"You have to focus on the fact that each time you're together, that's a positive step," she said.
One woman, who attended the group five years ago, said without Advocates, she might not have been able to get through, and eventually out of her abusive situation.
"I was worried that one morning I was going to be so beaten up and broken up, that I would not be able to get up at all," she said.
Despite the fact that she is still dealing with harassment, her life is better now than it was before she sought help from Advocates, she said.
"The Advocates are the best people in the world," she said. "I would trust them with my life."
Advocates has helped, and is still helping another woman who since being domestically abused, has been in the group for close to six years.
"I love the group," she said. "I just love all the ladies. We're like one big family."
What women learn in the group, she said, is tools and strategies to calm an at-risk situation, while not allowing it to get too heated.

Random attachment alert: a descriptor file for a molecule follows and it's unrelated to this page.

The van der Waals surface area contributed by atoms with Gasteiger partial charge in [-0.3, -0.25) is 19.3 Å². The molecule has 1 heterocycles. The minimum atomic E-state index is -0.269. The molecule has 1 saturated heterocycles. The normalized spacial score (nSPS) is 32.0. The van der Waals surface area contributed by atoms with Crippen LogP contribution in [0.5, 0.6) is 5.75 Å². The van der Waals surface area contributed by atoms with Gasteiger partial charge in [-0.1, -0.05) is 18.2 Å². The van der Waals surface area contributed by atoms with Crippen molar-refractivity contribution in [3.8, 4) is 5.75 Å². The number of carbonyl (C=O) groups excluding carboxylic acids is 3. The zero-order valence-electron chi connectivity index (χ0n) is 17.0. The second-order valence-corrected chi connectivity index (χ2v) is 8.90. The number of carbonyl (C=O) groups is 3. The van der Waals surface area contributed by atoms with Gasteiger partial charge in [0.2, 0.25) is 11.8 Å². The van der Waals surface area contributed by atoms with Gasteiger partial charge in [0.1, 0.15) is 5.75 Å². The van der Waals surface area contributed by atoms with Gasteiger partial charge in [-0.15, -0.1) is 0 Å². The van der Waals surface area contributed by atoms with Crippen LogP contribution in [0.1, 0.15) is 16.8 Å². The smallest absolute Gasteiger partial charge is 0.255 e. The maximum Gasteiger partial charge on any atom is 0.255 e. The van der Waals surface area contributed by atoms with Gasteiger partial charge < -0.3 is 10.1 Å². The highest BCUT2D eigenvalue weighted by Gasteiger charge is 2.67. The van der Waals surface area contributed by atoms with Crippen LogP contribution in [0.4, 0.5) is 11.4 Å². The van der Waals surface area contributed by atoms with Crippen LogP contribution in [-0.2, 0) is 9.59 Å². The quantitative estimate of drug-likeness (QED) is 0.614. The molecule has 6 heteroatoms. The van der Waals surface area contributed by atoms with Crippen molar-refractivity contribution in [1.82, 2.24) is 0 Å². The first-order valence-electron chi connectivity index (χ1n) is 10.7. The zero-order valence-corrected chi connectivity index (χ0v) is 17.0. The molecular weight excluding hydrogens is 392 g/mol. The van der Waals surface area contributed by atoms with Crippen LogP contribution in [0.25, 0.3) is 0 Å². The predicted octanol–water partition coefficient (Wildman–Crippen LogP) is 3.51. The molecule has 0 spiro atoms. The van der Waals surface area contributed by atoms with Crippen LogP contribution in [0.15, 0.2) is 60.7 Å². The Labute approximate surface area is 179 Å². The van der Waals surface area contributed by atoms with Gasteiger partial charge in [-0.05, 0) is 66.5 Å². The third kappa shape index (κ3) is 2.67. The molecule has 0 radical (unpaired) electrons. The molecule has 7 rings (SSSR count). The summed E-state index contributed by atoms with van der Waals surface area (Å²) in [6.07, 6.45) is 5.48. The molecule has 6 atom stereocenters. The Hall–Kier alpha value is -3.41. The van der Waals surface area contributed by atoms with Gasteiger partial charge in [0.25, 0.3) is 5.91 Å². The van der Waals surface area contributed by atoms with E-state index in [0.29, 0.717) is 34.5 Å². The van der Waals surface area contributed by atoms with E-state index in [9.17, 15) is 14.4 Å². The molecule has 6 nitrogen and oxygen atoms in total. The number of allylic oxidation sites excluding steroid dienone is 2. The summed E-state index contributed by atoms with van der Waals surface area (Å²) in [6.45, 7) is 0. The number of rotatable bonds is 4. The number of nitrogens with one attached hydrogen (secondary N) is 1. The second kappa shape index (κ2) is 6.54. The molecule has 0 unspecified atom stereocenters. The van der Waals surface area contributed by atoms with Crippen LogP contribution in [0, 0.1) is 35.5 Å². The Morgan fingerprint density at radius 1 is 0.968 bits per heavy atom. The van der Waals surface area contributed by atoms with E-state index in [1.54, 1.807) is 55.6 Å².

The woman who offered another woman a place to stay at the last meeting is an example of how much these women care for one another, she said.
"We all try to lend a helping hand if we can," she said. "What happened that night was really neat."
Aragon also has a theory on why the women allowed a reporter to sit in on the session.
"We want to increase awareness about domestic violence," she said. "Because it's everywhere."
It's an understatement to say that people like Gurney and Tesmer are important to the woman.
"They're like family to me," she said. "I visit them about everyday. If you need to talk to them, they're always there for you."
Everyone interviewed agreed that there is a need for a battered-woman's shelter in the community.
One woman at the meeting even looked at the reporter and said, "Everyone needs to know that this town needs a shelter. Many of these women have nowhere to go."
Tesmer said that a grant is about the only hope of getting a shelter in Craig, but community support would be necessary in sustaining it.
Tesmer said she has to apologize for getting on her soapbox at times when talking about the issue of domestic violence, but it's difficult not to when you deal with battered women on a daily basis.
The women who she makes continual attempts at helping have her respect.
"These are strong people who deal with dangerous situations on a daily basis," she said.
Gurney agreed.
"These people aren't victims," he said. "They're survivors."